Sprouted buckwheat breakfast bowl
POSTED ON September 29, 2014
Throughout the summer I was intrigued by the preponderance of buckwheat breakfast puddings and porridges appearing in my instagram feed and on my favorite blogs. Most of the breakfasts were made with raw, soaked buckwheat and blended with everything from coconut, bananas and berries to raw cacao.
Since I’m not much of a smoothie-for-breakfast-person, these ideas were the perfect warm weather option; and now, they’re leading me into fall as well. I’ve taken to keeping soaked or sprouted (see below) buckwheat in the fridge to have on hand for quick breakfasts like this recipe. Blended with berries, almond milk and a few soaked mulberries it tastes nutty and only slightly sweet, which is ideal for a satisfying breakfast. Adding soaked or sprouted buckwheat to smoothies is also a great way to thicken them without banana, ice or coconut.
A few weeks ago I drained some soaked buckwheat and I left it out — half by accident but also because I was interested to see how long it would take to grow a sprout. And to my surprise, it seemed to happen under my very eyes. Since a sprout is the most nutritious phase of a plant’s life I encourage you to give it a go.
On the left is raw buckwheat groats, on the right is how they looked sprouted.
For those of you who aren’t familiar with buckwheat, it isn’t actually a grain but a member of the rhubarb family. Contrary to what its name suggests, buckwheat is gluten free. The light colored, 3-sided groat contains all eight essential amino acids, is both extremely high in calcium and a great blood builder. It makes an excellent breakfast food for its warming and filling properties and for the fact that it helps stabilize blood sugar. When purchasing buckwheat be sure to buy raw groats, which are mostly white with a slight green tint. Kasha is toasted buckwheat, and since it’s been heated it won’t sprout. Buckwheat is an extremely versatile food, you can find it ground into flour, made into noodles, and polenta and added to granola, like in this recipe.
Speaking of buckwheat noodles I created this delicious soba noodle salad for the Food Network. Made with avocado, pickled cucumber and shiso leaves, it is the perfect delicious, light meal to enjoy while the whether is still mild. Check out the recipe here.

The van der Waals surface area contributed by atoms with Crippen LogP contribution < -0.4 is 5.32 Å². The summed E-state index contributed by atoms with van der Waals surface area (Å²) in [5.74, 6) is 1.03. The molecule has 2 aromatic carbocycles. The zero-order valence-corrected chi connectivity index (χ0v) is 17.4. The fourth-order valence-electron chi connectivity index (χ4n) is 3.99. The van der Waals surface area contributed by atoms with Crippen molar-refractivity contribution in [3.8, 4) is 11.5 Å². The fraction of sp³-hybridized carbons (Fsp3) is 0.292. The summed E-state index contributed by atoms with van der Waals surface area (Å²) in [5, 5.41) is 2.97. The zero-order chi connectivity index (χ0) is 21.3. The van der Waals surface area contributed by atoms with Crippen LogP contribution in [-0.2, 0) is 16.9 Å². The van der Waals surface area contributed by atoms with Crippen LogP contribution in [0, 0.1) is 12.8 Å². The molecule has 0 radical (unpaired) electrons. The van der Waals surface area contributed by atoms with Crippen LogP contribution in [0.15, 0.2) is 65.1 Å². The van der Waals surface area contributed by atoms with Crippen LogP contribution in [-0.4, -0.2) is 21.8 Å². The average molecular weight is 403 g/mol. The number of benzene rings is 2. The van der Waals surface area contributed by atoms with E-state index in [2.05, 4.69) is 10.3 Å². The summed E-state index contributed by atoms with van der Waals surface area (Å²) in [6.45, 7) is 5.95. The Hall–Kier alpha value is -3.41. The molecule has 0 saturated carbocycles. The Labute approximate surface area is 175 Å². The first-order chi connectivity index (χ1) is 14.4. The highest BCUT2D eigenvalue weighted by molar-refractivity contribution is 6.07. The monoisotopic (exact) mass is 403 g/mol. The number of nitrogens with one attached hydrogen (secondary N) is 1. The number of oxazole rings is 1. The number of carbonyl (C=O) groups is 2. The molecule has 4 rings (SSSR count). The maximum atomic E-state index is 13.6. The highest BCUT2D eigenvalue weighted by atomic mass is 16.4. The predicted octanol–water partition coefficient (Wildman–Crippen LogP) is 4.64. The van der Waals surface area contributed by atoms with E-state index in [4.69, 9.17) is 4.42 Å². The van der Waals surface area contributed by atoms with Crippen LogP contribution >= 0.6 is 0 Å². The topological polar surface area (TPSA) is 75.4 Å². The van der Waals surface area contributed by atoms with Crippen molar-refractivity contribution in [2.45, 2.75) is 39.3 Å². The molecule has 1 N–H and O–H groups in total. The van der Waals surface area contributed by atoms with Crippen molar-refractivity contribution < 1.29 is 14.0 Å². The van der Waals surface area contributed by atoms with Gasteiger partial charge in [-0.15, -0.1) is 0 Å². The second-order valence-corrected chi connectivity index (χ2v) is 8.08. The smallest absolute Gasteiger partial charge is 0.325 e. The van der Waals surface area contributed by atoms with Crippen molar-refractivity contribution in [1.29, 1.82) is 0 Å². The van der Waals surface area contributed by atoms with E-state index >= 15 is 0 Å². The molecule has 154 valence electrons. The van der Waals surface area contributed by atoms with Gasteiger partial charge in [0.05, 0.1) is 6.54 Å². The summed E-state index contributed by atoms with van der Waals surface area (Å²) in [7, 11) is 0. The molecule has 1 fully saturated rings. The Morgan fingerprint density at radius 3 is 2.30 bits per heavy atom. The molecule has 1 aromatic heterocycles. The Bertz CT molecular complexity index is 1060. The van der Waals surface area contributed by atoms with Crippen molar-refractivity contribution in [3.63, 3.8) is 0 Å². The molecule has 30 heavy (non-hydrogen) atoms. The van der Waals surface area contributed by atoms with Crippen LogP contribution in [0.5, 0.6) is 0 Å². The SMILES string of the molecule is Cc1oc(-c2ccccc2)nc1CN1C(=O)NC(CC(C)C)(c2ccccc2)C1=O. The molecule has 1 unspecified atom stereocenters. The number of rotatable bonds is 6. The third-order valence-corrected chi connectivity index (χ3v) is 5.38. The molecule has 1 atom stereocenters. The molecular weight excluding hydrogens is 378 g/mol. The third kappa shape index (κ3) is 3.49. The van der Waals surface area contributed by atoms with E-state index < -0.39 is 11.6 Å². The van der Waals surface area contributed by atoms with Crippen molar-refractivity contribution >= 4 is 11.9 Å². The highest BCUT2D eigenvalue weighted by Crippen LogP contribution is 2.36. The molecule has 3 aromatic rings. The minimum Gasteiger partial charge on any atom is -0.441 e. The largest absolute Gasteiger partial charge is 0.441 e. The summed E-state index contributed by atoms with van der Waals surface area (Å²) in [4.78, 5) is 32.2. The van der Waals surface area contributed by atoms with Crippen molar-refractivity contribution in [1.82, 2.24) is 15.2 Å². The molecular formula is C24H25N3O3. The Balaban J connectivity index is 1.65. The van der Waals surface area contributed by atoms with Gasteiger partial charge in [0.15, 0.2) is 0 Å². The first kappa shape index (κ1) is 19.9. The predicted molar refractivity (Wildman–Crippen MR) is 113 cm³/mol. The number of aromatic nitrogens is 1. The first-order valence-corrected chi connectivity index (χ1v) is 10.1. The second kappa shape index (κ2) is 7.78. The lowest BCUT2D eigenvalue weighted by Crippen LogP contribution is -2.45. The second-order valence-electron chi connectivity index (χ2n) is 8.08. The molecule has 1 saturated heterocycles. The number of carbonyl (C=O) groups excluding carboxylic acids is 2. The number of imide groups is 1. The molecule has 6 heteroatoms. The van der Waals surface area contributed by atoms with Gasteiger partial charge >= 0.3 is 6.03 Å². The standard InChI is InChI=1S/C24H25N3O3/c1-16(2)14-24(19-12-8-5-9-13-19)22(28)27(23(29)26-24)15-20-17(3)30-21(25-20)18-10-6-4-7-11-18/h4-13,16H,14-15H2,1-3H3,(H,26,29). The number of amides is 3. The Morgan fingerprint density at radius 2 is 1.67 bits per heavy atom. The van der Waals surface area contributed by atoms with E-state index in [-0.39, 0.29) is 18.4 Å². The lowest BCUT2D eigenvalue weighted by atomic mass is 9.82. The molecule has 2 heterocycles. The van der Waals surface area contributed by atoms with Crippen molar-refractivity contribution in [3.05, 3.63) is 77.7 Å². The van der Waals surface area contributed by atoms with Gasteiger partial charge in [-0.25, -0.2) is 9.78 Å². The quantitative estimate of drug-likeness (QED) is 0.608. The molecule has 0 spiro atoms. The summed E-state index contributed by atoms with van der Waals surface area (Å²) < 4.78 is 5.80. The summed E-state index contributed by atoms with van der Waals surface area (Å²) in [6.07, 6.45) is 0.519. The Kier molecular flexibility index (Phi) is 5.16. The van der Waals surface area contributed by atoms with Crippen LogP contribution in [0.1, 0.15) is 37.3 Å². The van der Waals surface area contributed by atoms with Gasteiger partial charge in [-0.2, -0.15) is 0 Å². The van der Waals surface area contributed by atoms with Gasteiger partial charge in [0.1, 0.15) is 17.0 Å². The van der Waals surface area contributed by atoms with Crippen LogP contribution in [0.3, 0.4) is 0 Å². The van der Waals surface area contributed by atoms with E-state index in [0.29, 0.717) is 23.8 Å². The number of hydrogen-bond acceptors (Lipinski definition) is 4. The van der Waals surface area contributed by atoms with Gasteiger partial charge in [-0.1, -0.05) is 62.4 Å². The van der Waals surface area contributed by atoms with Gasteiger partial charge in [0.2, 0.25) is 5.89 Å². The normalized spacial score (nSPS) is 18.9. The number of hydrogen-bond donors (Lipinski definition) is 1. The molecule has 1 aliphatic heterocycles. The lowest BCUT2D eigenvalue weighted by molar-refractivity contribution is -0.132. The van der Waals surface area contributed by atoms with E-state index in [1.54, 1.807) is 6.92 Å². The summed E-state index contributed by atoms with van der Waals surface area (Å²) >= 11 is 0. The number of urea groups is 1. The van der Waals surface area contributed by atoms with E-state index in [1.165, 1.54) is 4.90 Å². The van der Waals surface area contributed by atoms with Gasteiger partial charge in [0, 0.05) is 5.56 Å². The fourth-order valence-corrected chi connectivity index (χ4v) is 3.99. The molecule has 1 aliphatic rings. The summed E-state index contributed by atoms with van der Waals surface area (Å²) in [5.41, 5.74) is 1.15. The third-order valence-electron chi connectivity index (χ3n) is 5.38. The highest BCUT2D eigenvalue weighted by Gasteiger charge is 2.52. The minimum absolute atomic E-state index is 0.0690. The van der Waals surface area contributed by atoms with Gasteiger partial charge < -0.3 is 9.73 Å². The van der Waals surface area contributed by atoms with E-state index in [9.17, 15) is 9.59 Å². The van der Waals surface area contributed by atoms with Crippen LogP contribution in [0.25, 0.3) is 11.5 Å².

Gorgeous photos by Stephen Johnson.
Sprouted buckwheat breakfast bowl
Inspired by My New Roots.
Since I like to get in lots of super foods at breakfast time, in addition to what’s listed below, I usually top this with a sprinkle of maca and flax seeds. If you’re craving something a little sweeter, add in some dried goji berries.
Serves 2 generous portions
2/3 cup raw buckwheat, soaked overnight in a cup of water
or sprouted, see below
2 tablespoons dried mulberries, soaked overnight in 2 tablespoons filtered water
2 cups fresh blueberries or defrosted frozen berries
1/3 to ½ cup almond milk
1 heaping tablespoon coconut butter
2 teaspoons vanilla extract
Pinch freshly grated nutmeg
Cooked blueberries below
Fresh berries, Bee pollen and hemps seeds
If you are using soaked buckwheat drain, rinse it well before placing it in an upright blender. If you’re using sprouted buckwheat simply add it to the blender as is. Add mulberries and their soaking liquid, and remaining ingredients. Blend until smooth. Spoon a little blueberry topping into bowls, divide pudding between bowls and top with remaining blueberry topping. Garnish with bee pollen, hemp seeds and fresh berries, if available.
1 cup fresh or frozen blueberries
Place berries in a small pot with a splash of water and cinnamon. Bring up to a simmer over high heat, cover pot and simmer for a few minutes or until blueberries have burst. Remove from heat and layer with pudding.
Soak 2/3 cup buckwheat overnight in filtered water. Pour into a strainer to drain, rinse well until the slimy residue coating the buckwheat is gone. Place strainer over a bowl and set aside for 24 hours, rinsing every 5 to 6 hours. It is probably better to cover the buckwheat, but I often forget and still see sprouts after a day. You should see small little white shoots; if not. rinse again and set aside for another 8 hours. When they are sprouted place them in a jar in the fridge until ready to use. They will last for 2 to 3 days.